Java, like most new technologies built on or around the Internet, has received such a steady bombardment of hype and commentary that it has become difficult to see what it really is, anymore. As an example, my early experiences with Java beginning in late 1995 corresponded with my first-and-last, year's subscription, to ComputerWorld. My initial enjoyment of the pile of brightly-colored information I got on my desk weekly turned to annoyance, and then disgust, culminating in a pair of front-page articles, served up on two consecutive weeks - one stating that Java would take over the industry, the other saying that Microsoft had killed Java. This is pretty typical of the sort of things I still get from managers and semi-involved folks (some of whom read ComputerWorld) about Java. The main problem is this: none of these authors have ever built anything with Java, and the kind of quick-skim that they do of the language and its features isn't enough to understand why it's such a good language, and where its potential lies.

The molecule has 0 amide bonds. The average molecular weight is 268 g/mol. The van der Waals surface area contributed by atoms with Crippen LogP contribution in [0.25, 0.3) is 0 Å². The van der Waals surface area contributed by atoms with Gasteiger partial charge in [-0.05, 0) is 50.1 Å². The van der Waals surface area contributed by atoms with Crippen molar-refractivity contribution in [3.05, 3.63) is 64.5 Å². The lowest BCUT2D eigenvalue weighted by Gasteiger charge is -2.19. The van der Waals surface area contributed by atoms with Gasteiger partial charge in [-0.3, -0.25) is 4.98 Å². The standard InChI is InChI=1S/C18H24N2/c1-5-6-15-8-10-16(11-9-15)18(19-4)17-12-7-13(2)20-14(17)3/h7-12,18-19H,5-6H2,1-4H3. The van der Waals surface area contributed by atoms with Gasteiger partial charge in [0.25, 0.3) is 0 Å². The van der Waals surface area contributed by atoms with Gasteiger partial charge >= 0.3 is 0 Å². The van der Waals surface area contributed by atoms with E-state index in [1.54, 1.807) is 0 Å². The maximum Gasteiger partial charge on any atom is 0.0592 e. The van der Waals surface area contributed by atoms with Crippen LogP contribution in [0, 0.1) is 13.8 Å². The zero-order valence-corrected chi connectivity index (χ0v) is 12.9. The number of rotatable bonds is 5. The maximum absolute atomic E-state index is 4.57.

I've been developing full-time in Java for more than 2 years now, and switched to Linux as my primary development platform more than a year ago. Bringing these two technologies together has made me a good deal more productive and happier.
For this presentation, I'll focus on a this simple topic: what does Java have to offer for a developer who is a Linux enthusiast? We'll start with an overview of the language's features, strengths, and weaknesses, and then discuss how to use it under Linux and finish with some examples of Java at work.